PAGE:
Venezuela celebrates the recognition of Dr. Martin Luther King, Jr. with the memorial that will be inaugurated on August 28 on the National Mall, a landmark area in Washington, D.C. that pays tribute to the country's founding fathers and its history. For the first time ever, a memorial of this tireless advocate of social justice and equality will be erected in the outdoor national park located in the nation's capital, in an area previously reserved for presidents like Franklin D. Roosevelt, Abraham Lincoln, Thomas Jefferson, and George Washington.
The web site of the national memorial, which includes a virtual tour of the site, highlights the importance of commemorating the life and work of Dr. King. The memorial seeks to honor his national and international contributions to world peace through non-violent social change
Dr. King fought to end discrimination against African-Americans, but also labored to end poverty and bring peace to the United States and to the world. While most famous for his efforts to extend civil rights to minority groups in the U.S., prior to his assassination he was working tirelessly to promote economic justice for the poor.
Venezuela’s Bolivarian Revolution has taken inspiration from the spirit of Dr. King’s work and words. President Hugo Chávez and his government have pursued dramatic political, economic and social change in Venezuela, and have done so in peace and in democracy. The words of Dr. King in his 1964 Nobel Peace Prize acceptance speech speak to the project underway in Venezuela: “I have the audacity to believe that peoples everywhere can have three meals a day for their bodies, education and culture for their minds, and dignity, equality and freedom for their spirits.”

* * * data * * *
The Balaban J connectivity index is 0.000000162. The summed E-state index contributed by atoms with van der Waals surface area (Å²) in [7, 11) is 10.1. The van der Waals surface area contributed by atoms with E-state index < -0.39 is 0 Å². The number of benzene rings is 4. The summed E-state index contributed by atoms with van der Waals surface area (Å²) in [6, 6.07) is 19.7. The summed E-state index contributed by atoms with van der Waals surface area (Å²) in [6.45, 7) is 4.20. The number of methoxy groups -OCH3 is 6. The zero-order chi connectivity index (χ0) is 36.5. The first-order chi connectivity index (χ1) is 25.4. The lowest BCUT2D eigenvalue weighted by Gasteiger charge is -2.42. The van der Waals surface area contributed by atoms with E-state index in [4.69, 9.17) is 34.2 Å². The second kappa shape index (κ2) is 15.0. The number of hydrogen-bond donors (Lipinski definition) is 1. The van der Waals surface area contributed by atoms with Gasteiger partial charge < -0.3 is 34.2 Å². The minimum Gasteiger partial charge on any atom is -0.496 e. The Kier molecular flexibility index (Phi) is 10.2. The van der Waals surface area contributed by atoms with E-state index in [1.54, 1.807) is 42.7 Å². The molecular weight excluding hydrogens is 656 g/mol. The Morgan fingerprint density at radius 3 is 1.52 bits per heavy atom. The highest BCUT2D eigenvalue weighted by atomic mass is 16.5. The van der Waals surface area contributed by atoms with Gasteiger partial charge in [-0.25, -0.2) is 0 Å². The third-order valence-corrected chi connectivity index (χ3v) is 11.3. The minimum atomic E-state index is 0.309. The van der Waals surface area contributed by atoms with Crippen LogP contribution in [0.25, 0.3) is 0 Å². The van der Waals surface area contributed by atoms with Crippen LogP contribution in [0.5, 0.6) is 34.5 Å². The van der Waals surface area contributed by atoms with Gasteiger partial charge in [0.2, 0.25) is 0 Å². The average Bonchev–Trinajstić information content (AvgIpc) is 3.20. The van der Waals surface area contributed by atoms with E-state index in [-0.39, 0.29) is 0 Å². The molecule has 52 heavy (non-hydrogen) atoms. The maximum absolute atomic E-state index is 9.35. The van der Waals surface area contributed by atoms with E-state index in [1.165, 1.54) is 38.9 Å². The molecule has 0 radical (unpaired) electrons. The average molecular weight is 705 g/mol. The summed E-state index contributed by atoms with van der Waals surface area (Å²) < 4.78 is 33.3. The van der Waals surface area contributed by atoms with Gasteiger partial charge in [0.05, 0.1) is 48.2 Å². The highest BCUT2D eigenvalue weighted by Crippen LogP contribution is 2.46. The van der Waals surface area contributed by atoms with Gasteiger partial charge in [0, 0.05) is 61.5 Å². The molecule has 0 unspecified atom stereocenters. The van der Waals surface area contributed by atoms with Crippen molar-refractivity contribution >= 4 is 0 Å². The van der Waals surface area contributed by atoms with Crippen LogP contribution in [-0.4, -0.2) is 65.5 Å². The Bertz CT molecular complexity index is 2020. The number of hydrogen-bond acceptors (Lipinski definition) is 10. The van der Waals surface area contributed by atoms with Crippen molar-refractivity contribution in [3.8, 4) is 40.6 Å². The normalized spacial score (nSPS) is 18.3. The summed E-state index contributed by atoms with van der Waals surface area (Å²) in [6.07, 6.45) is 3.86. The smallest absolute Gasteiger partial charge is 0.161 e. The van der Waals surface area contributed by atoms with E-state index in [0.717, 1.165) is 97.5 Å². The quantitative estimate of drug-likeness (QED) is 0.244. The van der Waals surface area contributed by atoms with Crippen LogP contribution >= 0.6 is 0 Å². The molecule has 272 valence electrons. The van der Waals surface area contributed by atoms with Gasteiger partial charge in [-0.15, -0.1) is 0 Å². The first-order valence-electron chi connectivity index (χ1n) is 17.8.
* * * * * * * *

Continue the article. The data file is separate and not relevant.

In 2004, a school in the coastal state of Vargas was named in honor of Dr. King. The same year, in celebration of the 150th anniversary of the abolition of slavery in Venezuela, a photographic exhibit highlighting Dr. King’s work was put on display in Venezuela’s National Library in Caracas. Both were overseen by the then Minister of Education, Culture and Sports Aristóbulo Istúriz – the first Afro-descendent to hold that post- , who is currently the Vice-President of the National Assembly.
Dr. King was a visionary and a revolutionary, and he continues to inspire and motivate ordinary people and their governments around the world. Just as he sought a country free from discrimination, poverty and war, Venezuela continues seeking a brighter future for its people and the world at large.
Press Office – Venezuelan Embassy to the U.S. / August 23, 2011
Photo: Charles Dharapak